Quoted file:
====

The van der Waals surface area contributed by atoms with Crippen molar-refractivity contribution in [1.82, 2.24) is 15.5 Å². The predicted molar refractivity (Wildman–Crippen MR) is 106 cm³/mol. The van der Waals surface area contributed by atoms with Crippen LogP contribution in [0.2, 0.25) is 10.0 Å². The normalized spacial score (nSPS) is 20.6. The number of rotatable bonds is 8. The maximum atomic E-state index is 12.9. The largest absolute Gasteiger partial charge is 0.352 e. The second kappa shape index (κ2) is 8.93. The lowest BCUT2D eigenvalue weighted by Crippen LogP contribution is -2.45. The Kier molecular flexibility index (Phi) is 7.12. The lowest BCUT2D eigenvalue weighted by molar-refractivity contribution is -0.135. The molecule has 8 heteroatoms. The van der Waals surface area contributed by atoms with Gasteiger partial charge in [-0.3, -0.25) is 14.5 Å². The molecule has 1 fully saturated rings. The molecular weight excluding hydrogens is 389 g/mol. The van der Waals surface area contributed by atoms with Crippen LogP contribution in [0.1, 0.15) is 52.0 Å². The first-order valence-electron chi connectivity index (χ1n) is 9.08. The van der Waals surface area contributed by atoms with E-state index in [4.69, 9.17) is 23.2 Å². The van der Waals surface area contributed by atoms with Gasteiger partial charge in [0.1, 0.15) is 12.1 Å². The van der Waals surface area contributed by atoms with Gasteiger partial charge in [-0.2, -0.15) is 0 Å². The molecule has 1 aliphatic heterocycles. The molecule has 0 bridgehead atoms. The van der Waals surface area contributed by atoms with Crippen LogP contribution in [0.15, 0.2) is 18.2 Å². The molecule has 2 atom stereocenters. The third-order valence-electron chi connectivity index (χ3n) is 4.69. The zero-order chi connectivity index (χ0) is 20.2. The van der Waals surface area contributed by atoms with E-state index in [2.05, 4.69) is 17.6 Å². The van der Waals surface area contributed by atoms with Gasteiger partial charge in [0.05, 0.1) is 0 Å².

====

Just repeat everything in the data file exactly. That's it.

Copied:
The van der Waals surface area contributed by atoms with Crippen molar-refractivity contribution in [1.82, 2.24) is 15.5 Å². The predicted molar refractivity (Wildman–Crippen MR) is 106 cm³/mol. The van der Waals surface area contributed by atoms with Crippen LogP contribution in [0.2, 0.25) is 10.0 Å². The normalized spacial score (nSPS) is 20.6. The number of rotatable bonds is 8. The maximum atomic E-state index is 12.9. The largest absolute Gasteiger partial charge is 0.352 e. The second kappa shape index (κ2) is 8.93. The lowest BCUT2D eigenvalue weighted by Crippen LogP contribution is -2.45. The Kier molecular flexibility index (Phi) is 7.12. The lowest BCUT2D eigenvalue weighted by molar-refractivity contribution is -0.135. The molecule has 8 heteroatoms. The van der Waals surface area contributed by atoms with Gasteiger partial charge in [-0.3, -0.25) is 14.5 Å². The molecule has 1 fully saturated rings. The molecular weight excluding hydrogens is 389 g/mol. The van der Waals surface area contributed by atoms with Crippen LogP contribution in [0.1, 0.15) is 52.0 Å². The first-order valence-electron chi connectivity index (χ1n) is 9.08. The van der Waals surface area contributed by atoms with E-state index in [4.69, 9.17) is 23.2 Å². The van der Waals surface area contributed by atoms with Gasteiger partial charge in [0.1, 0.15) is 12.1 Å². The van der Waals surface area contributed by atoms with Gasteiger partial charge in [-0.2, -0.15) is 0 Å². The molecule has 1 aliphatic heterocycles. The molecule has 0 bridgehead atoms. The van der Waals surface area contributed by atoms with Crippen LogP contribution in [0.15, 0.2) is 18.2 Å². The molecule has 2 atom stereocenters. The third-order valence-electron chi connectivity index (χ3n) is 4.69. The zero-order chi connectivity index (χ0) is 20.2. The van der Waals surface area contributed by atoms with E-state index in [2.05, 4.69) is 17.6 Å². The van der Waals surface area contributed by atoms with Gasteiger partial charge in [0.05, 0.1) is 0 Å².